Step 2: Practice holding a vowel for a long time, until your voice starts to give a little and the vowel disintegrates. Try “ah” and “oo” and “uh,” in particular. Maybe avoid “ee,” as it can be harsh. Don’t hurt yourself, don’t stress the end — just let it fade out naturally. This isn’t about pushing it until you have to breathe. It’s just about holding it until the vowel comes to a sense of closure.

Step 3: Listen back to the recording. Think about distinct segments within it, moments with differing qualities.

Step 4: Extract those segments and label them accordingly.

Step 5: Record a short piece of music consisting only of the segments from Step 4. You can cut and paste them, and certainly layer them. Try to not do anything to them — filters, effects, etc. — other than occasionally altering volume, as need be. A mono recording is best, too — no stereoscopic play.

Five More Important Steps When Your Track Is Done:

Step 1: If you hosting platform allows for tags, be sure to include the project tag “disquiet0266” (no spaces) in the name of your track. If you’re posting on SoundCloud in particular, this is essential to my locating the tracks and creating a playlist of them.

Step 2: Upload your track. It is helpful but not essential that you use SoundCloud to host your track.

Step 3: In the following discussion thread at please consider posting your track:

Step 4: Annotate your track with a brief explanation of your approach and process.

Step 5: Then listen to and comment on tracks uploaded by your fellow Disquiet Junto participants.

Deadline: This project’s deadline is 11:59pm wherever you are on Monday, February 6, 2017. This project was posted in the morning, California time, on Thursday, February 2, 2017.

Length: The length is up to you, but two to three minutes sounds about right.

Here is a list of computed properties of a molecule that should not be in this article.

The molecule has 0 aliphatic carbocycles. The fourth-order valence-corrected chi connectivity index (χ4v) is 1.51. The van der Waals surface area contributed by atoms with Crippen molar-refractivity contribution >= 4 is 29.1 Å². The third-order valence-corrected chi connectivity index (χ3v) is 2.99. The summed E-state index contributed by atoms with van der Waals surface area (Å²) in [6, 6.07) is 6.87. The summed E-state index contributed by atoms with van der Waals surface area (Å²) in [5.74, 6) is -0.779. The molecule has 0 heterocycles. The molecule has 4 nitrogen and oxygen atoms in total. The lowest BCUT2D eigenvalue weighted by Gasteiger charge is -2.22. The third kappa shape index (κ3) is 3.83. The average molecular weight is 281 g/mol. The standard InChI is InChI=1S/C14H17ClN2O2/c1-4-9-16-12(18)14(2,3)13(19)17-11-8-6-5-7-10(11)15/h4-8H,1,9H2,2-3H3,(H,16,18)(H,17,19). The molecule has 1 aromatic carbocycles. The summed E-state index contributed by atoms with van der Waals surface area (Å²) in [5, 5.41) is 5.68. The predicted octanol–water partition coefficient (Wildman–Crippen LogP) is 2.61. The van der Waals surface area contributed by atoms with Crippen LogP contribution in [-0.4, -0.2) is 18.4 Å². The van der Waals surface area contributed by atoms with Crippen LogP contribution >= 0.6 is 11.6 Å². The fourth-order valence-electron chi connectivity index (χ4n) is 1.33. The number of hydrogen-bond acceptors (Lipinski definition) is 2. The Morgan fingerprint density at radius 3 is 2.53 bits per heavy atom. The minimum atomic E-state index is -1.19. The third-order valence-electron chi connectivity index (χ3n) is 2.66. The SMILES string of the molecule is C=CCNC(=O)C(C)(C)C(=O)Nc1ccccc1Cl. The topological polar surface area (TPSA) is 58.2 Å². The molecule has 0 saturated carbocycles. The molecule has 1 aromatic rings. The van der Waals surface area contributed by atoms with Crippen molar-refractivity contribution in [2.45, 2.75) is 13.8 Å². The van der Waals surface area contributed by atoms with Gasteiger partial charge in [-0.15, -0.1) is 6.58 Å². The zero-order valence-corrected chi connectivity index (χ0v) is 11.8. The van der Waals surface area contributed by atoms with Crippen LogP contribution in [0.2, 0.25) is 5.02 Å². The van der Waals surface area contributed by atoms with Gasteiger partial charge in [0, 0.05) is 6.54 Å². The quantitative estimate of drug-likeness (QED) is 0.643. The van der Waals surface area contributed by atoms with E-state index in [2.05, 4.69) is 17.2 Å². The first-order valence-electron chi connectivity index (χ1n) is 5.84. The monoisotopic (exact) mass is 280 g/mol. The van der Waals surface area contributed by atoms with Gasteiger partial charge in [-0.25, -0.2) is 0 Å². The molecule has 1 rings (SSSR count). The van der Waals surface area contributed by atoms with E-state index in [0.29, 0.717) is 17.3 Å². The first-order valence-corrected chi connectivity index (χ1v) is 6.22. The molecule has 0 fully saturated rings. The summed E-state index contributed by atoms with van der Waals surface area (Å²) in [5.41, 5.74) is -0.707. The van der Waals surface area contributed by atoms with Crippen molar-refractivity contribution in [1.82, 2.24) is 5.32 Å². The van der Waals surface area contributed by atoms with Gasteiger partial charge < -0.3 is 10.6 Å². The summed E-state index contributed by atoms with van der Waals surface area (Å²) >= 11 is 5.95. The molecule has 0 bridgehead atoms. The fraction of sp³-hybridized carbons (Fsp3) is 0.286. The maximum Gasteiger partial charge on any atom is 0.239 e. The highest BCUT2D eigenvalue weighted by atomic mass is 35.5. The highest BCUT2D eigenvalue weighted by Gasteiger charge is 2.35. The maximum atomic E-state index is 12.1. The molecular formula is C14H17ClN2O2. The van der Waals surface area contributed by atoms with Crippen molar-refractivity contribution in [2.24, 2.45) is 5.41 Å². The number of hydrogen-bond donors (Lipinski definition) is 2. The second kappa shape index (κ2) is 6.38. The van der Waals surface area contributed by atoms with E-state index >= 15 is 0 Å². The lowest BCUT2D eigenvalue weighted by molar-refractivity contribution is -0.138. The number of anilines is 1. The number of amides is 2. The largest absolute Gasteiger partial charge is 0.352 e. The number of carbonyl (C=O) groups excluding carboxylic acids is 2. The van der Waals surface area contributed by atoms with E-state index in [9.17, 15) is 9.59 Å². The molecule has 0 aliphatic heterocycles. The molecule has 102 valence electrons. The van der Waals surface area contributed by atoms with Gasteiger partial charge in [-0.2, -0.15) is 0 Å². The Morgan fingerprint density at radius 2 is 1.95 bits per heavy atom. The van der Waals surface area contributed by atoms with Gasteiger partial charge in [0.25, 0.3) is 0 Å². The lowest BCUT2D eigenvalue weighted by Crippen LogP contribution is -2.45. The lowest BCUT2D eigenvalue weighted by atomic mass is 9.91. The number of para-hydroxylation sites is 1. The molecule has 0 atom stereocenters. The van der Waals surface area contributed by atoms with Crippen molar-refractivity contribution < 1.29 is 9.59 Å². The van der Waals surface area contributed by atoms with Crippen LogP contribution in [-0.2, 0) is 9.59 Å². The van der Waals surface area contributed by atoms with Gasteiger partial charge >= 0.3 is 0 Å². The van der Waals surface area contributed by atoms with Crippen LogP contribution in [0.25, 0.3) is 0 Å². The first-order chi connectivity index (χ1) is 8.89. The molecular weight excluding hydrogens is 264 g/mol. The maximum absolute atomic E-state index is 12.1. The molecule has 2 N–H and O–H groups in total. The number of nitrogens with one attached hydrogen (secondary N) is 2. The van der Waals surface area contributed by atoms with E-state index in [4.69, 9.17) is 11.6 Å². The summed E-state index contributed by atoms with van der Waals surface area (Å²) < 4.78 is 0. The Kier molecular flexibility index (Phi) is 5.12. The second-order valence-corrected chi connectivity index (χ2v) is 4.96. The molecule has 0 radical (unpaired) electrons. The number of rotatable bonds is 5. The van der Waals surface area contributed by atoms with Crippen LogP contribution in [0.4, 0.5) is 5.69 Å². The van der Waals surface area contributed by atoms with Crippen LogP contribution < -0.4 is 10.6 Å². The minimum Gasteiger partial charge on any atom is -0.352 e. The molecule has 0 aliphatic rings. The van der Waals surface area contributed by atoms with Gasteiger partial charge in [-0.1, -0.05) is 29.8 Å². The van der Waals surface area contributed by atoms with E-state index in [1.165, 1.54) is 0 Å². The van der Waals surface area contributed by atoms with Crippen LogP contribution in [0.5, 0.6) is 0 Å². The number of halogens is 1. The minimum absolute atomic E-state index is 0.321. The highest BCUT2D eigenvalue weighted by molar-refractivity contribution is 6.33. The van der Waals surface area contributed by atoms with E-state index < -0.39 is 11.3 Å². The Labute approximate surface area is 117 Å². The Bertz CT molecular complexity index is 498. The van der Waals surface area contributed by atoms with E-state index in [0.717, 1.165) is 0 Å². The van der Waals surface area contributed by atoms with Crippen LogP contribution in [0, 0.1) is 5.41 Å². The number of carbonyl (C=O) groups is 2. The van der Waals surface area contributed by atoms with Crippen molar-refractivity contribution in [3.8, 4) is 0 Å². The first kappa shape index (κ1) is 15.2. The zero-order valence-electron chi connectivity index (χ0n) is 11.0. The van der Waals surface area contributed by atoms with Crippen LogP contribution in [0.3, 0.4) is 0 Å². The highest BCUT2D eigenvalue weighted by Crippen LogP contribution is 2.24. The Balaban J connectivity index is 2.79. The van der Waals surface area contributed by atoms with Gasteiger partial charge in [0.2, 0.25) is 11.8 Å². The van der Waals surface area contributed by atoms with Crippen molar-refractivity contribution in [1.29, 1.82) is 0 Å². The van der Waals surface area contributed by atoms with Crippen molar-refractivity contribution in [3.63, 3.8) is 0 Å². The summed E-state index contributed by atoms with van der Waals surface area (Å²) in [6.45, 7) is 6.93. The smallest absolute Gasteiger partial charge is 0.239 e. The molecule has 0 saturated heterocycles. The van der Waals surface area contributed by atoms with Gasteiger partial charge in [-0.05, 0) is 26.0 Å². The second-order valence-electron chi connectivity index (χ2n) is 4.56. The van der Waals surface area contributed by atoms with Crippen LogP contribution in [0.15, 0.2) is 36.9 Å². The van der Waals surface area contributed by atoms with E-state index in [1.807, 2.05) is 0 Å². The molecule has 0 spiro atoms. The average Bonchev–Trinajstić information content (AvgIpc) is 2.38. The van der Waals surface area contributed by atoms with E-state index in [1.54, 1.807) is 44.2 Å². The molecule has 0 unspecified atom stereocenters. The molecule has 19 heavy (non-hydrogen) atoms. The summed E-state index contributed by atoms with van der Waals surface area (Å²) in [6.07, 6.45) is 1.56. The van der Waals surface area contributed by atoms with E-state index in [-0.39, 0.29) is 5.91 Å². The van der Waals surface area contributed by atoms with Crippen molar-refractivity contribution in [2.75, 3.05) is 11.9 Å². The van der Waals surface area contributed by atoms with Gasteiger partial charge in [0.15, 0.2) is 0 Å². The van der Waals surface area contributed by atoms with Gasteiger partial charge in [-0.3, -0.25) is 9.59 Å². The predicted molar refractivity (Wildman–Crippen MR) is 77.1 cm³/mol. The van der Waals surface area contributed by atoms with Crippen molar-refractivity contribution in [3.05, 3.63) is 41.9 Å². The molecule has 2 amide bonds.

Title/Tag: When posting your track, please include “disquiet0266” in the title of the track, and where applicable (on SoundCloud, for example) as a tag.

Upload: When participating in this project, post one finished track with the project tag, and be sure to include a description of your process in planning, composing, and recording it. This description is an essential element of the communicative process inherent in the Disquiet Junto. Photos, video, and lists of equipment are always appreciated.

Download: It is preferable that your track is set as downloadable, and that it allows for attributed remixing (i.e., a Creative Commons license permitting non-commercial sharing with attribution).

Linking: When posting the track online, please be sure to include this information:

More on this 266th weekly Disquiet Junto project, “Vocal Cuts: Use segments of your own held vowel to make music”:

More on the Disquiet Junto at:

Subscribe to project announcements here:

Project discussion takes place on

There’s also on a Junto Slack. Send your email address to for Slack inclusion.

Image associated with this track is by Dean Shareski and used thanks to a Creative Commons license: